Is Russian Foreign Minister Sergei Lavrov coming to Georgia?
As the presidency of the Council of Europe, Georgia will host the 130th meeting of the Committee of Ministers of the Council of Europe on May 14-15, 2020.
All foreign ministers of the member states of the Council of Europe are supposed to come to the meeting: among these countries is Russia, whose delegation will likely be headed by Russian FM Sergey Lavrov.
Will a delegation led by the Russian Foreign Minister come to Georgia? With the onset of 2020, Georgia has already begun to discuss this issue.
Diplomatic relations between Georgia and Russia were severed after the August 2008 War. Russian officials of Lavrov’s rank have not been to Georgia for 12 years. The visit to Tbilisi of Sergey Gavrilov, an ordinary Russian MP as part of the Interparliamentary Assembly on Orthodoxy in June last year, and his speech from the rostrum of the parliament, was followed by a rally of many thousands of protesters and the resignation of parliament speaker Irakli Kobakhidze.
Will this law be applied to Lavrov, or will Georgia accept him into the country and the Russian delegation that will accompany him?
The Georgian Foreign Ministry has so far not confirmed or refuted the possible visit of Lavrov.
Parliament Speaker Archil Talakvadze said that if Lavrov arrives in Georgia, “he will be met with protest because our territories are occupied.”
“In Georgia, Lavrov will encounter a very principled position of the authorities that Russia must fulfill all its obligations. There will be concrete conclusions and assessments regarding cases when the rights of our citizens have been grossly violated, including murders, kidnappings and illegal detentions,” Talakvadze said.
When asked whether the Georgian side would allow Sergei Lavrov into Georgia, Talakvadze replied that “other structures are involved in border crossing issues.”
“I can’t say [whether the] foreign minister of another country will come or not. Georgia assumed the presidency of the Council of Europe, and we took responsibility for the events that are traditionally held by the presiding countries, including at the ministerial level,” Talakvadze said.
According to a leader of the opposition European Georgia party Gigi Ugulava, Sergey Lavrov violated the law on the occupied territories, so he has no place in Georgia.
As Ugulava said, anyone who allows Lavrov to enter Georgian-controlled territory will break the law and “sooner or later will be called to account.”
“When the government of the Georgian Dream came, the first thing they wanted to do was to abolish the anti-occupation law, so you can expect everything from them, but the law is the law. It is valid for both ministers and for ordinary citizens. Lavrov violated Georgian law and should not be allowed into the controlled territory of Georgia. All who let him in will become violators”, said Ugulava.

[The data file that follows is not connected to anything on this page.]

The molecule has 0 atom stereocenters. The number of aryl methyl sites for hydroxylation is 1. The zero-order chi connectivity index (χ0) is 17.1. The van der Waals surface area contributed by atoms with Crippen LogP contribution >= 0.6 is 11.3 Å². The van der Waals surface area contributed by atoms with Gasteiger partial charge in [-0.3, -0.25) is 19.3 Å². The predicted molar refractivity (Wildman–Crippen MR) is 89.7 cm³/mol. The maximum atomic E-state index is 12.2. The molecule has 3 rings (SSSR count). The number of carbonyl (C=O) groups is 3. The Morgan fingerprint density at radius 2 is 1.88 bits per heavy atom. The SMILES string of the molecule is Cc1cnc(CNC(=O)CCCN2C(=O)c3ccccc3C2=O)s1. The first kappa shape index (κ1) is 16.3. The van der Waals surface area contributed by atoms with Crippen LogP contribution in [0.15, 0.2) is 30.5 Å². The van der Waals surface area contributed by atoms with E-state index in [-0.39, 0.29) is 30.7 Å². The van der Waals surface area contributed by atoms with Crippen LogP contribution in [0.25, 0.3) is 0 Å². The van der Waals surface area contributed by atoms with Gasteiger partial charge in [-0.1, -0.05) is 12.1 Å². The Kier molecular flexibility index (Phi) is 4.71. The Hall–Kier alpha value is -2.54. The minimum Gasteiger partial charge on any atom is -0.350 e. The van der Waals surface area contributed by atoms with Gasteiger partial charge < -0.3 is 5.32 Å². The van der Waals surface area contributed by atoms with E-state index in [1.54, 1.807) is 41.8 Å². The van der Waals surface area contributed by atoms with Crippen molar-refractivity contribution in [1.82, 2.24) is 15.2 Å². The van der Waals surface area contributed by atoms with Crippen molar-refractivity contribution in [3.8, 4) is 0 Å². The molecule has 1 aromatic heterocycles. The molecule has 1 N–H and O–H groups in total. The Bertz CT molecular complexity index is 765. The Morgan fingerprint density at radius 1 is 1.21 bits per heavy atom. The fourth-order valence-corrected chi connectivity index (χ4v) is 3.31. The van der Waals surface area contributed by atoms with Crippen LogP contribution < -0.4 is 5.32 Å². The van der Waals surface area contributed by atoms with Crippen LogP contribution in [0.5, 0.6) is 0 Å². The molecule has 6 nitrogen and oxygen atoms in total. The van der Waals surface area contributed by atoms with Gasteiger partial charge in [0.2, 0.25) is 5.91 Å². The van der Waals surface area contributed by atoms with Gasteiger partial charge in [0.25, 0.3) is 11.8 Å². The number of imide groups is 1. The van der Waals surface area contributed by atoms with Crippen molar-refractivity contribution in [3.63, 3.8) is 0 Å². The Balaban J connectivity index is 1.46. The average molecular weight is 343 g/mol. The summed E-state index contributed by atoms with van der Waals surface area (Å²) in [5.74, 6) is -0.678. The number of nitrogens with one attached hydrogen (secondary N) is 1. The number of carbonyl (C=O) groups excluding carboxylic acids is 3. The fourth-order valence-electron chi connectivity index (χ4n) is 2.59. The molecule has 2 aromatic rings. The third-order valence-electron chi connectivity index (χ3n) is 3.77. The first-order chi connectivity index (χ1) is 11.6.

Experts believe the visit of Sergey Lavrova will cause protests from a large part of the population, and thereby will benefit the opposition, which will cause tension in the country.
Expert Tornike Sharashenidze believes that the government of the Georgian Dream party has arrived at an the impasse, and the only way out is to give up the ministerial:
“The Georgian Dream is at a complete loss. Sergey Lavrov must come, since he is the Minister of Foreign Affairs of the Member State of the Council of Europe. What can you do to prevent him from coming? It’s only the government that can do that. This will cause even more tension in relations with Russia and Georgia, and won’t work so easily.
“The only way out for the government is to avoid the ministerial, because it is inconceivable that the visit of Sergey Lavrov pass quietly in the country and not exacerbate the situation,” says Tornike Sharashenidze.
Founder of the Georgian Institute of Politics Korneli Kakachia, Georgia will have to accept the Russian delegation, and if it refuses to do, this will damage the country’s international reputation.
As Kakachia said in an interview with Interpressnews, the situation is rather delicate, but Georgia is the chairman of the Council of Europe and took on an international commitment to establish normal working conditions for all delegations, including Russia’s.
“This is a very sensitive situation, given that Georgia is currently the presiding country, and naturally, it can not abandon these obligations. The internal context associated with occupation and the occupied regions is also important. We already have had such an experience, when for example, sports teams from Kosovo came to Georgia, although Georgia did not recognize Kosovo. There is a similar solution here,”Kakachia said.
At the same time, Kakachia believes that there is no possibility of a repetition of the events that followed the visit of Sergey Gavrilov.
“The context here is different. Gavrilov was invited by the ruling party, and this time the issue is that Georgia is the chair of the Council of Europe and must fulfill its obligations. I do not think that the Georgian opposition does not understand this and does not see the differences in this context,” Kakachia said.
On November 27, 2019, Georgia became the chairman of the Council of Europe and will hold the post for six months.